A line from the Hacker Manifesto, written by The Mentor in 1983. The full line goes "..for what could be dirt-cheap if it wasn't run by profiteering gluttons..."

The basic premise behind this is a comparisson to war-profiteers during the two Great Wars -- they would steal supplies from milatry convoys and then sell what they stole *back* to the military units at an inflated price.

The coralary here is to telephone and long-distance companies. According to investigations of AT&T done by the FTC in 1996, the cost per minute of long-distance service including equipment and labour was about 2.2 cents. At the time, AT&T was charging over 5 times that -- 12 cents per minute. Granted, this doesn't meet the true definition of 'profiteer', but it sure comes close.

It costs AT&T 2.2 cents per minute to transmit long-distance. And they charge us about 12 cents per minute. Yes. But how much did that first minute cost? How many millions, even billions of dollars did they put into satellites and fiberoptics and ground crews?

A good corollary is drug companies. Sure, it only costs about fifty cents to make a pill, and they charge five bucks a pop when they sell it. But how much did that first pill cost? How many other pills did they invest in and never see pan out? We pay for that, too, as we should.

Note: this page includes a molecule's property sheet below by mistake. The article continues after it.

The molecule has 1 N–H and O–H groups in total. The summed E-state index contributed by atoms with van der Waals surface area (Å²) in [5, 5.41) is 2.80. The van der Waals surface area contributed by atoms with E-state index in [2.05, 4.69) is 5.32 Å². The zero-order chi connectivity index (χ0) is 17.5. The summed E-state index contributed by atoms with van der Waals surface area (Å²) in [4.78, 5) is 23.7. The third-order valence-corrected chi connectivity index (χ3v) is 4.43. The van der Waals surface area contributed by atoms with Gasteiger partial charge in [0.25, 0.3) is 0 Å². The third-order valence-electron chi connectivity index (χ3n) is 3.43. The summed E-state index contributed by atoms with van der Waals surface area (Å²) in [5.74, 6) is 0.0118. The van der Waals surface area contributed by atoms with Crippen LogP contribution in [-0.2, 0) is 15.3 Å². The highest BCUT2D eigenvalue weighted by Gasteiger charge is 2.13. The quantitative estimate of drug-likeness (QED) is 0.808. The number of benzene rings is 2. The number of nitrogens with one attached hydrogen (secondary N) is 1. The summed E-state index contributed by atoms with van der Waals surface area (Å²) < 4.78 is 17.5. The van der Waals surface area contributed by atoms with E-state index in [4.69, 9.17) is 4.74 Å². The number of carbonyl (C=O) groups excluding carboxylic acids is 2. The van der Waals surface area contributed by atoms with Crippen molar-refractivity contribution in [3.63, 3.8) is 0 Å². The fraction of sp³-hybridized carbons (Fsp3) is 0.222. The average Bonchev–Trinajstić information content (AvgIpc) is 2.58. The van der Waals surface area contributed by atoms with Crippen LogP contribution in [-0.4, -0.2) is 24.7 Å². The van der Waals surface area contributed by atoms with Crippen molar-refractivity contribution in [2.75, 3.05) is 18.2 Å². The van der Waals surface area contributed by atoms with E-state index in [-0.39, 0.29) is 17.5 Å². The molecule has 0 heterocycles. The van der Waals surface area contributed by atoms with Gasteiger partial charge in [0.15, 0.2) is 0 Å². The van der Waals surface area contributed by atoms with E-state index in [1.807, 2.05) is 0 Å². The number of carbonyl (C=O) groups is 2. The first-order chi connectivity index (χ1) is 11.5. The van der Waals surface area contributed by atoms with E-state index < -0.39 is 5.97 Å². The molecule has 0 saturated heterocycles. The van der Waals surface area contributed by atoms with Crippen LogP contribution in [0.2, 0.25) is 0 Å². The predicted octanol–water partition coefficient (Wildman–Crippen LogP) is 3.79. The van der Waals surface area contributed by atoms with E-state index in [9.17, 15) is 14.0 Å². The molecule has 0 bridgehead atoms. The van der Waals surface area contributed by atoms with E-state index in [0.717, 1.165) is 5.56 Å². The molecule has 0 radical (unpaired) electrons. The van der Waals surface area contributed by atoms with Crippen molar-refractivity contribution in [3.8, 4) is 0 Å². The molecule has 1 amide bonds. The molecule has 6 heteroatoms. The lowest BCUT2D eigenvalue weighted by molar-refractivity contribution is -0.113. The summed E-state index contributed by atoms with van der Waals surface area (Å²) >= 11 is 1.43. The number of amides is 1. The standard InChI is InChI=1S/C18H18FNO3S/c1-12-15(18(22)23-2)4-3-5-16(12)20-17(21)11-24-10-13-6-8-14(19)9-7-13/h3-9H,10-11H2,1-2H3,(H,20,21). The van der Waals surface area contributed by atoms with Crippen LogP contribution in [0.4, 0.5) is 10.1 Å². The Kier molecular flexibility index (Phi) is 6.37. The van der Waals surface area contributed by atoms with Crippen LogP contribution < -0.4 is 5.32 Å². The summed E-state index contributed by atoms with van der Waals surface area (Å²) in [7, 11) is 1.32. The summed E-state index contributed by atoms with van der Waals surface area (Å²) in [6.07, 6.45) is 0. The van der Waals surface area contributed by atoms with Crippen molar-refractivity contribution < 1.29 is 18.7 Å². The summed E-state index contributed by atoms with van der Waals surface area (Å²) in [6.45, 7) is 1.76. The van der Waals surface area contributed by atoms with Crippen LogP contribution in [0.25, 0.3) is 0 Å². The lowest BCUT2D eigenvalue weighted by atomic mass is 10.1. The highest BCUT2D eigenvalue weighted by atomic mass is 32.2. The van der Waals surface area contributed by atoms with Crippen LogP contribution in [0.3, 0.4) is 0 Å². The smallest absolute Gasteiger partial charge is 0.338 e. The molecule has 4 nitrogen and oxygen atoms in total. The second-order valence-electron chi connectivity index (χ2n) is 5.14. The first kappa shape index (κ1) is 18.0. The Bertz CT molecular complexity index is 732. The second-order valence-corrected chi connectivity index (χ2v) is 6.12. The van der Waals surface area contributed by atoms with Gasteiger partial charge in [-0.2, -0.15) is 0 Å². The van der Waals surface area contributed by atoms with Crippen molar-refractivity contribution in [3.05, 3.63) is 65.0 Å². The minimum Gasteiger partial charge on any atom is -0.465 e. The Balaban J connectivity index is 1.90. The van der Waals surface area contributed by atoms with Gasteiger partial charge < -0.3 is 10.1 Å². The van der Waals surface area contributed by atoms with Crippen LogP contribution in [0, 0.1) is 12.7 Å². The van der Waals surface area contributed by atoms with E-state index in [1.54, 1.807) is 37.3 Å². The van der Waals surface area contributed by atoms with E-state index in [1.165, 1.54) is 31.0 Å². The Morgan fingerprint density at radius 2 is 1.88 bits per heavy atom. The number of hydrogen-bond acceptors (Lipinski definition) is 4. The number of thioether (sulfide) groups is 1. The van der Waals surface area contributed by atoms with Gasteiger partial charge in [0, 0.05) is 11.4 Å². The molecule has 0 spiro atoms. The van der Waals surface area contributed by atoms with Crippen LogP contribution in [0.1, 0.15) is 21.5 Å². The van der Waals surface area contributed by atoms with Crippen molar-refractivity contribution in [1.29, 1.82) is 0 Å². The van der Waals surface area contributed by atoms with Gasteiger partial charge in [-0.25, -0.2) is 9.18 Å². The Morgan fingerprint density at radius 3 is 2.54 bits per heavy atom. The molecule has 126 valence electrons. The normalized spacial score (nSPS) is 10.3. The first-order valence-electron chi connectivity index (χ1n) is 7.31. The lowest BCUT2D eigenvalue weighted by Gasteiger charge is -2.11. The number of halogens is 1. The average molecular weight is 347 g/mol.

No matter what you hear, unless something extraordinary or illegal is going on, most businesses operate on a profit margin of about 2 to 3 percent. That means for every dollar you spend, about two to three pennies of that is profit for the company. Those few pennies are essentially return on the risk the investors took with their money, choosing to put their money in this company and not another.

If you hear a number that is too incredible to be true, it probably isn't.

True, perhaps, but it is important to remember that profit is revenue minus expenses. Expenses include wages, like those mega salaries paid to CEOs and the board of directors. Expenses include company paid business lunches and first class plane tickets and a private hotel suit for the CEO to attend business negotiations. In a progressive corporate tax system, running a loss is profitable. Every company runs at least two sets of books, one for the investors, and one for the tax department. The records going to the tax department will always show a loss where possible.

Sure infrastructure is expensive to implement, but over time the initial outlay on that infrastructure is paid off, and profits go up. Not to mention that infrastructure is an asset, as is cash. The purchase of infrastructure with cash does not appreciably affect total assets. Also, good infrastructure reduces the need for paid labour, allowing for massive layoffs and even higher profits.

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